The Georgia Supreme Court recently held that a bus driver’s second job during the summer should be counted as part of her “average weekly wage” in ascertaining how much she should receive in workers’ compensation benefits for an injury suffered in a fall.
In Fulton County Board of Education et al. v. Thomas, the bus driver’s employer never contested that she’d been hurt at work or that the injury was compensable. The issue was how much she should be paid.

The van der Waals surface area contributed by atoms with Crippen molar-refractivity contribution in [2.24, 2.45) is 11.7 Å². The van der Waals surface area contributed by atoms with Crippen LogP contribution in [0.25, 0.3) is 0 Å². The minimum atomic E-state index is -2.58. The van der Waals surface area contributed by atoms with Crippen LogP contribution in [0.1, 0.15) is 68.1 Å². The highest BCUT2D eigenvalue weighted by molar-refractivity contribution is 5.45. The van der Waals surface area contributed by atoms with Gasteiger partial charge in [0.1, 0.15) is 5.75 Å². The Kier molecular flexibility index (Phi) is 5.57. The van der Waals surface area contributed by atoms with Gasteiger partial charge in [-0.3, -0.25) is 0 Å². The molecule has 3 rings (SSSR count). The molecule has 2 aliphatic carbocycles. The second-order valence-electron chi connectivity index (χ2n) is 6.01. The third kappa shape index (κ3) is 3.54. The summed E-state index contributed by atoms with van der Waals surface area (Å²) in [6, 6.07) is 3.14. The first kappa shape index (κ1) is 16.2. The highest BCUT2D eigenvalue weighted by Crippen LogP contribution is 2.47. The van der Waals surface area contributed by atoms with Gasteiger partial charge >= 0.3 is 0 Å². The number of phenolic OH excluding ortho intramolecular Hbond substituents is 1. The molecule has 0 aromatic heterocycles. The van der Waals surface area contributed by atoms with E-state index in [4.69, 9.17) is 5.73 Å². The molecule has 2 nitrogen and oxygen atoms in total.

In Georgia, the average weekly wage is defined in OCGA 34-9-260, and is properly calculated by looking at what the employee earned in the 13 weeks immediately prior to the injury – whether for the same or another employer – and then dividing that figure by 13. If the employee hasn’t worked the whole 13 weeks, benefits can be determined by looking at the wages of a similar employee in the same employment who worked substantially the whole of those 13 weeks. If neither of those methods is feasible, the full-time weekly wage can be used. Other provisions for more detailed calculations are contained in the statute as well. Continue reading →